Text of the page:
It is the start of a new era in German football: a female chief at the helm of one of the largest European football leagues and mandatory sustainability criteria for the 36 biggest German clubs.
The 36 members of the German football association “Deutsche Fußball Liga” (DFL), which organises the highest levels of football in Germany, the Bundesliga and its second league, had announced their ambition to enshrine sustainability criteria as a prerequisite for playing in the league.
Introducing sustainability criteria for the DFL will be a massive endeavour. “We are talking about a participant in the Champions League as well as a promoted team from the 3rd league,” explained departing chief Christian Seifert on 14 December.
Henceforth sustainability in the “ecological, economic and social” dimensions would be the “main guideline for the actions of the DFL,” reads the amendment of the organisation’s charter passed during the members’ meeting on 14 December.
This resolution represents “the first important steps in setting the course for the future,” explained Helene Breit, chair of fan group Unsere Kurve (Our Stands). The most popular sport in Germany, “committing itself to sustainability is a good step,” explained Greens EU lawmaker Michael Bloss.
Consequently, the club’s new sustainability credo will be reflected in its licensing criteria, following inputs from a wide variety of sources.
A mix of the UN’s sustainable development goals (which range from the fight against poverty to climate action), assessments by external experts, the group’s sustainability working group, inputs from clubs and the inter-club “responsibility working group” will be the basis of the criteria the members must pass in 2022.
While little information is available on what these criteria will entail, DFL has promised that clubs will continue pursuing extant sustainability measures. “It’s emphatically not about proclaiming the great equalisation,” Seifert told journalists.
For the German sustainability leader Vfl Wolfsburg, that would mean running its stadium on 100% renewable energy, employing energy-saving LED spotlights, and saving water.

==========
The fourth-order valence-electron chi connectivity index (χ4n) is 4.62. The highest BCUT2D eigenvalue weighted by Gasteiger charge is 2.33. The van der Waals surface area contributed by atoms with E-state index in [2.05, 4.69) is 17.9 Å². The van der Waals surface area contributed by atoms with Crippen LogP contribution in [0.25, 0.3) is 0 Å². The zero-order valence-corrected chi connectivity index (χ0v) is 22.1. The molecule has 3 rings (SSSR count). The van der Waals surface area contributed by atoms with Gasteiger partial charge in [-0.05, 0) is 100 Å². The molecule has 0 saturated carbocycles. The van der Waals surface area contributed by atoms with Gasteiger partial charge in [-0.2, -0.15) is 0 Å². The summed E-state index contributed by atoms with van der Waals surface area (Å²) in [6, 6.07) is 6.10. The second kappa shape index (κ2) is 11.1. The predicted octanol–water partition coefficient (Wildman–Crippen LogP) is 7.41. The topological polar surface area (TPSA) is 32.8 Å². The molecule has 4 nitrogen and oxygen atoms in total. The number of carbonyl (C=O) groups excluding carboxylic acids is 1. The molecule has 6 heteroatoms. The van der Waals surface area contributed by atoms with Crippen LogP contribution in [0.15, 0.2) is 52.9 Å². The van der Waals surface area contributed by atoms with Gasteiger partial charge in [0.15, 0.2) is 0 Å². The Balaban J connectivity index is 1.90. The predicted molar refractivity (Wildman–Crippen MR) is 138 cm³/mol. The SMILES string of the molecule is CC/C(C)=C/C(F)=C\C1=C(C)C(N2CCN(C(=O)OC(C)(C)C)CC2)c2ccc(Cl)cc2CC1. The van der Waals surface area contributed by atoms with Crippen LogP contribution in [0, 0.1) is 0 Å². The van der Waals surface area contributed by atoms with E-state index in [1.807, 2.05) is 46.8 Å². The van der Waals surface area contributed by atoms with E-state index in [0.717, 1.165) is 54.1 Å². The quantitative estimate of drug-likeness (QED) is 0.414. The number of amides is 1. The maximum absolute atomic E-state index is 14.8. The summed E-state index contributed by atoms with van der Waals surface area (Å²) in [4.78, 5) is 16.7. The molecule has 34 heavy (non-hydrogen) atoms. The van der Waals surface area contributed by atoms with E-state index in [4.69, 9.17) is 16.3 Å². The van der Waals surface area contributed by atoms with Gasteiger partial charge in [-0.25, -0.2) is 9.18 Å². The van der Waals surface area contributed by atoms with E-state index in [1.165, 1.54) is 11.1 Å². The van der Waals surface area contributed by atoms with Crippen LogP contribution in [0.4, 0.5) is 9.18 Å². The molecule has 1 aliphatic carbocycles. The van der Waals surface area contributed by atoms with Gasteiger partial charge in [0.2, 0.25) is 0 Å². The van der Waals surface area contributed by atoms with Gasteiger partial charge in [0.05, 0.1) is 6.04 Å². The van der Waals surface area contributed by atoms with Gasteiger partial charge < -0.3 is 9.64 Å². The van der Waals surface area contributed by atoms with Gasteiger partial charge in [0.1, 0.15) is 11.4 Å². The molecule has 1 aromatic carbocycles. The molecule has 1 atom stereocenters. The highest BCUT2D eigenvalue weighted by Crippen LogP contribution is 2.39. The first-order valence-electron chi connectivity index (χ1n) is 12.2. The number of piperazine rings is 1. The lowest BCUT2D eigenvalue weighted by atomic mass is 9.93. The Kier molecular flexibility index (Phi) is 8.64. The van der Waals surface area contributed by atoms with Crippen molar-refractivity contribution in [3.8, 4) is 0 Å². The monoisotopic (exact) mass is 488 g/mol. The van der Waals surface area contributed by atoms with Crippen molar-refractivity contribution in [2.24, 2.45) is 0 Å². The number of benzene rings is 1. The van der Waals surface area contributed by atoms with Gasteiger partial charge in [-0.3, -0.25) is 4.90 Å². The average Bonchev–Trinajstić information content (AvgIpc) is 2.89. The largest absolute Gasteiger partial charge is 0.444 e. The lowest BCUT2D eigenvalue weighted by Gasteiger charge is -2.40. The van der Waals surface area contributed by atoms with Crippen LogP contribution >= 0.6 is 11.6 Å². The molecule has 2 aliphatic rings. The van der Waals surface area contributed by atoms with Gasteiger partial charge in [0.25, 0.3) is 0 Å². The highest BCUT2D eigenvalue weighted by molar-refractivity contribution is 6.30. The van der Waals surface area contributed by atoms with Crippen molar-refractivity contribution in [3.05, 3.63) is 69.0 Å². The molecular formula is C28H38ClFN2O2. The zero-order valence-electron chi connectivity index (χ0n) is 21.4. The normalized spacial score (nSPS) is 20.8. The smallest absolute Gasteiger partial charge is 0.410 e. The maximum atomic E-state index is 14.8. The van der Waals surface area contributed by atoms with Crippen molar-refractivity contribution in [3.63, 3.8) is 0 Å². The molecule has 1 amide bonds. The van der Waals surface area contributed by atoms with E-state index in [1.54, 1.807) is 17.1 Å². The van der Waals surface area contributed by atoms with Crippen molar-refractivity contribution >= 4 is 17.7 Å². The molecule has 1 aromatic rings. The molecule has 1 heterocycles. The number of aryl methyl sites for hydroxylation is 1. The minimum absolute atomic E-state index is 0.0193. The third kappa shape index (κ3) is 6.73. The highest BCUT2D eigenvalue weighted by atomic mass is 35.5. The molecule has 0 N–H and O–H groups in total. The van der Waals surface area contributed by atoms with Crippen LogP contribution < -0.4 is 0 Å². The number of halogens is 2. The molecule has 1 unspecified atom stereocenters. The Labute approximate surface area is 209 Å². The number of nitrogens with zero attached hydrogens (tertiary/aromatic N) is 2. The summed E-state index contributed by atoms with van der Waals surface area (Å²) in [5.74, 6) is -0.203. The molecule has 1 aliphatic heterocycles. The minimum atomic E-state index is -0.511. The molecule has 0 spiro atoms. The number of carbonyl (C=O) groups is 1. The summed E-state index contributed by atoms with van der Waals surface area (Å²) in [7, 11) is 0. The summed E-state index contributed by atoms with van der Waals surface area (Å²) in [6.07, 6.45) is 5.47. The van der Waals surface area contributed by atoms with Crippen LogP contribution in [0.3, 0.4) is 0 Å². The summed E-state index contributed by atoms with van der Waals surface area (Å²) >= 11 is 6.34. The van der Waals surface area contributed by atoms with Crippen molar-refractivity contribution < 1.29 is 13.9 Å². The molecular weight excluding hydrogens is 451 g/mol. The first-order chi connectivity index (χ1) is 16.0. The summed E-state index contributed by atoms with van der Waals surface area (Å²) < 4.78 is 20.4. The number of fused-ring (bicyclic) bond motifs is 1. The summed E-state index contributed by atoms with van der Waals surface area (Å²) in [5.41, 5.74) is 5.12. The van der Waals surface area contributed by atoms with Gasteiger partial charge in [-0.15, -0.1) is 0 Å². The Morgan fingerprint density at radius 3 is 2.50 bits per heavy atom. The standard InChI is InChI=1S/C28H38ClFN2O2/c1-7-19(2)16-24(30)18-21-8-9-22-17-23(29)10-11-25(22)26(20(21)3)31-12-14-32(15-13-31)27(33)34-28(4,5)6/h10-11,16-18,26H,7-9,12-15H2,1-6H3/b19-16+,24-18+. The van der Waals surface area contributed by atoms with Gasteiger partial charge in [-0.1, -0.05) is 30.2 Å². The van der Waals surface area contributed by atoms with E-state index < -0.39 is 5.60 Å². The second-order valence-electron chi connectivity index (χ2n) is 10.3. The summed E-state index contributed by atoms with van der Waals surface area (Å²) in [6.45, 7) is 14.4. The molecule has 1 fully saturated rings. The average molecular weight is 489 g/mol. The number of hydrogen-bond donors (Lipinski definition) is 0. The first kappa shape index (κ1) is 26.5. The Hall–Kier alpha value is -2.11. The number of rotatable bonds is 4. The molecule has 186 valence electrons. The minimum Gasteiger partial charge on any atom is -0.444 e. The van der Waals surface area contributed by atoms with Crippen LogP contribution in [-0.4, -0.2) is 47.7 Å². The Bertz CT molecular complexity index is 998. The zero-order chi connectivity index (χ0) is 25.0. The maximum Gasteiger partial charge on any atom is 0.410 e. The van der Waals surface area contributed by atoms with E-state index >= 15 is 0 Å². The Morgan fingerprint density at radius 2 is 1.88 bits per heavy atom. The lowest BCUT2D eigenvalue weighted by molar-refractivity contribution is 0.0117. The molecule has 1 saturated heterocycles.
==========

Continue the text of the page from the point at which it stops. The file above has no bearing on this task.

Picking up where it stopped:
For DFL, which continues its endeavour of looking for a corporate social responsibility and sustainability manager, time is tight. In the 2022/2023 season, it wants to pilot its new commitment to sustainability.
As the association has yet to present anything substantial, “things will only really get interesting when the DFL presents the criteria,” Breit told EURACTIV.
The little time the organisation has available to overhaul its licensing criteria will mean that club’s worlds will not be upended immediately. “Something like this can’t happen overnight. That’s why you give it a little bit of time,” said Seifert.
However, there are concerns about whether the DFL will be consistent. The association “must not focus on mere targets here, but must implement strong measures,” Bloss told EURACTIV.
After the pilot phase, DFL will begin to phase in sustainability criteria in its certification process for the 2023/2024 season. It could then “impose appropriate conditions and sanctions” for failing to meet the criteria.
Football organisations putting sustainability on their banners tend to be accused of “greenwashing” their operations.
Training camps on other continents, domestic flights to away games, and private jet flights for players that are often presented on social networks ensure that professional soccer does not present a good public image in some respects, wrote football magazine Kicker.
As the sustainability criteria continue to be opaque and extend to comparatively financially weak third league clubs seeking to ascend to the second league, its initial iteration looks like it will lack bite.
“You should also not present it right from the start again as not sufficient or not far enough or too unspecific,” Seifert told journalists as he presented the timeline.
The fans who had pushed for the change welcomed the resolution, “but there is still a long way to go,” said Breit.
There are also concerns about the impacts on the initiative on smaller clubs. The DFL must be “prepared to support the financially weaker clubs,” said Bloss.
“Otherwise, there is a danger that the gap between rich and poor clubs will widen.”
The beginning of a new era in German football
For Seifert, it is the end of an era and a time of change for the organisation he built up to the marketing and media conglomerate it is today.
“Christian Seifert has left his mark on the league,” said Hans-Joachim Watzke, the board’s new head. The DFL can now boast a €4 billion turnover, having experienced a 300% growth during Seifert’s tenure.
He will resign on 22 December and be followed by former Bild executive Donata Hopfen in 2022, who will have to wrangle the league into sustainability.
[Edited by Alice Taylor]